Happy Friday Everyone!
After meeting Jason last week and learning about his rather pacifist attitude toward his uncle Pelias who usurped power in Jason’s kingdom, you’ll remember rather than fighting for the return of his rightful claim to the throne, he simply accepted the challenge to go fetch the Golden Fleece. But before we toss Jason into his adventures, let’s find out what the big deal is about this treasure.
The Legend of the Golden Fleece
King Athamas was once married to the sea nymph Nephele (some myths say she was a sky goddess, either way, she wasn’t a boring old human). Together they had two kids, Phrixus and Helle. As kings will do, Athamas got bored with his wife, put her aside and hooked up with Ino.
Ino was like all storybook wicked stepmothers and didn’t want Phrixus and Helle interfering with her own children’s chances of inheriting Athamas’s kingdom. To get her stepkids out of the picture, she came up with a rather evil plot.
First, she had the overseer of the crops ruin the grain seed so it wouldn’t sprout. Then, she bribed an oracle to say that Phrixus and Helle had somehow angered the gods and that the two needed to be sacrificed or everyone in the kingdom would starve. Since this totally went with the logic of the time, Athamas agreed.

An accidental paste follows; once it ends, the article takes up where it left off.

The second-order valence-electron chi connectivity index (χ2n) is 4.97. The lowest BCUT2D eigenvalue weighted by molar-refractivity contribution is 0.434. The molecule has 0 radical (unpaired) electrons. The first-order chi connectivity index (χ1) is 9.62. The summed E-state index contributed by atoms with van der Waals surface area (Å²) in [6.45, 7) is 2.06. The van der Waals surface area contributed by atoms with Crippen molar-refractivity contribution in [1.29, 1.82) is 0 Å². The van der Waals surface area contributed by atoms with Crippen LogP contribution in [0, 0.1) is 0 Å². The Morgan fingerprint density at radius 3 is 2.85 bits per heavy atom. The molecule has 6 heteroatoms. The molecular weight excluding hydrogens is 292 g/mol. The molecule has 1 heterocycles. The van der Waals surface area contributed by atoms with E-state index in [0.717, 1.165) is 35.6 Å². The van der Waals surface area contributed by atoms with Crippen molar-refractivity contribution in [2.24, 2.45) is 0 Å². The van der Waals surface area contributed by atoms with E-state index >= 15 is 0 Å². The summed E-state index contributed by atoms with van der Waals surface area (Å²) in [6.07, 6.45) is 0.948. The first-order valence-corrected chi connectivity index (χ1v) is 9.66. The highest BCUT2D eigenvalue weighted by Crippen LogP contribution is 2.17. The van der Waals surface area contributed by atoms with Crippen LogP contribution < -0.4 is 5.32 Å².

Luckily, Nephele had been keeping an eye on things and sent a winged ram with golden wool to swoop in and save her children. But Greeks don’t like a happy ending so, as the ram was flying, Helle fell off and died – the spot where she fell into the sea is now known as the Hellespont.
The ram eventually took Phrixus to the kingdom of Colchis that was ruled by Aeetes. Despite the ram having done him quite a favor, Phrixus sacrificed the poor beast (which then became the constellation Aries). Aeetes snatched up the golden fleece of the ram and kept it guarded by a dragon who never slept (too much coffee, I guess). In exchange for the fleece, Aeetes gave Phrixus his daughter Calchiope to marry.
In the Book
In The Voyage: Book Two of the Osteria Chronicles I decided to open the novel with this legend. Although I’ve stuck to the basic idea of the myth, as with the entire series, I’ve added new depth to the story by working in dialogue, emotion, tension and motivation. I also wanted Nephele a little more involved in the rescue of her children, so I gave her the capability to turn into a winged creature with a golden pelt.
And animal lovers don’t need to worry, there’s no sacrifice. Instead, as Nephele returns to her human form, the pelt slips off and becomes a financially-ruinous obsession for Aeetes. And unlike the legend, the fleece in The Voyage has some importance other than just being a treasure to obtain since whoever owns the pelt is destined to become the leader of all of Osteria.
The Voyage of Heroes